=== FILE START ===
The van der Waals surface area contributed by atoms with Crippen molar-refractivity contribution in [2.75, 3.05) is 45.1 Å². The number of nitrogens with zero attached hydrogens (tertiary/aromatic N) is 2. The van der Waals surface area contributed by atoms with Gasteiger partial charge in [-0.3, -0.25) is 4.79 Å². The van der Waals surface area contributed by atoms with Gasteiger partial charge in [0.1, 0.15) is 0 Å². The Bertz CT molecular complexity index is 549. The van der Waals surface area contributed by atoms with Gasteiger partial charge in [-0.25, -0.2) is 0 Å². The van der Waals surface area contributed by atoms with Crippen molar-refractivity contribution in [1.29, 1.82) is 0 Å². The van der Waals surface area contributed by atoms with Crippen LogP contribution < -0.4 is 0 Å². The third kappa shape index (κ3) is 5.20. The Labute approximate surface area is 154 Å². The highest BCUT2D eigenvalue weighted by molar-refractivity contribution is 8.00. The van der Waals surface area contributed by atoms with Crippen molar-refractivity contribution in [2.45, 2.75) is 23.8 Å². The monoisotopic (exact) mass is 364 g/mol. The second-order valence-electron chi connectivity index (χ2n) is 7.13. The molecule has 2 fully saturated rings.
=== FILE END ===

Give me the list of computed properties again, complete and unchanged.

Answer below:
The van der Waals surface area contributed by atoms with Crippen molar-refractivity contribution in [2.75, 3.05) is 45.1 Å². The number of nitrogens with zero attached hydrogens (tertiary/aromatic N) is 2. The van der Waals surface area contributed by atoms with Gasteiger partial charge in [-0.3, -0.25) is 4.79 Å². The van der Waals surface area contributed by atoms with Gasteiger partial charge in [0.1, 0.15) is 0 Å². The Bertz CT molecular complexity index is 549. The van der Waals surface area contributed by atoms with Gasteiger partial charge in [-0.25, -0.2) is 0 Å². The van der Waals surface area contributed by atoms with Crippen molar-refractivity contribution in [1.29, 1.82) is 0 Å². The van der Waals surface area contributed by atoms with Crippen LogP contribution < -0.4 is 0 Å². The third kappa shape index (κ3) is 5.20. The Labute approximate surface area is 154 Å². The highest BCUT2D eigenvalue weighted by molar-refractivity contribution is 8.00. The van der Waals surface area contributed by atoms with Crippen molar-refractivity contribution in [2.45, 2.75) is 23.8 Å². The monoisotopic (exact) mass is 364 g/mol. The second-order valence-electron chi connectivity index (χ2n) is 7.13. The molecule has 2 fully saturated rings.